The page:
Archive

BenU library provides a glimpse into the past


Kulsum Musani

STAFF WRITER

Benedictine University’s library is providing free half-hour tours of its archives and special collections every Wednesday from 12 p.m. to 5 p.m. through Thanksgiving.

Julie Wroblewski, the archives and special collections librarian, leads students and visitors through the tour, which allows them to see historical collections of the University, as well as priceless artifacts that have been donated.

Benedictine University is also home to religious and philosophical works from the 1500s, a Czech Bible from the mid 1800s, student yearbooks from 1970, papers of US Senator John Erlenborn and William P. Jesse, and many more. Photo by Hinna Fatani.

BenU also has a copy of its first university catalog. Dated from 1901 to 1904, the catalog is written in Czech, since most of the students were children of immigrants. The catalog was used until 1916.

“I really liked learning about the rich history of the University and all the efforts it is taking to preserve artifacts that will allow future students to get a glimpse of our time,” commented sophomore Syeda Sameen Kinza.

BenU yearbooks are also part of the archives. The University archives its 1970 yearbook, which according to Wroblewski, was recognized by national association of college yearbooks for its pictures, but “criticized for its controversial writing due to challenges to the school administration about perceived lack of change.”

“My favorite part of the tour was the yearbook, because it lets you see how much BenU has grown over the past 40 years or so,” enthused sophomore Hinna Fatani. “Changes in mentality and culture are easily visible when you compare the yearbook from 1970 and the community in which we are getting educated in today.”

Haunted stories are also associated with the buildings on campus. Residents of Jaeger reported sightings of ghostly children. Neuzil students reportedly took a picture of an empty hallway, only to find after developing the pictures that a little boy and girl were standing at the end of it, looking at the camera.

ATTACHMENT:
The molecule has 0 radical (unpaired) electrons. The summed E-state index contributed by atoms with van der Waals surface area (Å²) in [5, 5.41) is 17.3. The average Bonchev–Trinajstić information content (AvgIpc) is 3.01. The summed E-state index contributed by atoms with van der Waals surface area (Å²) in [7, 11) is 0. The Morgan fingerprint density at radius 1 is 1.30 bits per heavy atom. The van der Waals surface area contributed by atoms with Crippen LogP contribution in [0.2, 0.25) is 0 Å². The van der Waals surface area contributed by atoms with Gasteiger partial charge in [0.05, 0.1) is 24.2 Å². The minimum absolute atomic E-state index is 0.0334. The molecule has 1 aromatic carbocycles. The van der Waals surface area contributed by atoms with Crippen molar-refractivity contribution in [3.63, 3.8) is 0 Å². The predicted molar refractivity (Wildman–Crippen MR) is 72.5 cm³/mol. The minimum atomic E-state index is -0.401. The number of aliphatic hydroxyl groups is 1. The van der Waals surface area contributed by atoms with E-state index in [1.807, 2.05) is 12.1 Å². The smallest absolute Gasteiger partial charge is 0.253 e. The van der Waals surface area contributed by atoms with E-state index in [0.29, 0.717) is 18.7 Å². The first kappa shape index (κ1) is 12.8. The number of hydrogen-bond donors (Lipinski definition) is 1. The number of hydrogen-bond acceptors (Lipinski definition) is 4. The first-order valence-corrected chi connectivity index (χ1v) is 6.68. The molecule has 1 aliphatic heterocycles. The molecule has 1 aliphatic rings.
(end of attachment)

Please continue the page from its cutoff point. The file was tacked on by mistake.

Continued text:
All of the residence halls have also reported fluctuations in television volumes and appliances turning on and off by themselves.

The Official University Mace is one of the many artifacts shown throughout the course of the tour. Jeffery Havill, who was part of the Benedictine Committee at Portsmouth Abbey, made the mace. The description of the mace emphasizes it as a “symbol of the power that comes through the pursuit of knowledge and truth.”

Benedictine University is also home to several artifacts such as the brake part and safety chain of Abraham Lincoln’s private railroad car. Additional items belonging to Lincoln were put on permanent loan at the Lincoln museum in Springfield.

Historical Artifacts at Benedictine University include a safety chain from Abraham Lincoln's private railroad car. Other items were put on permanent loan at the Lincoln Museum at Springfield, IL. Photo by Hinna Fatani.

Other historical artifacts include departmental records, student organizations and papers of U.S. Senator John Erlenborn and scientist William P. Jesse, who worked on the Manhattan Project.

The collections and archives take place in a cold, dry room in the back of the fourth floor of the library. Almost every building on campus has its own interesting facts:

  • Jaeger Hall opened in 1951; the glass atrium was added in the mid 1990s.
  • Ondrak Hall opened in 1970 and used to be the girls’ residence hall.
  • Nuezil Hall opened in 1969 and used to be an all male dorm.
  • Before it became the enrollment center, Lownik used to house the library.
  • Scholl Hall opened in 1974 and contained a microbiology hall.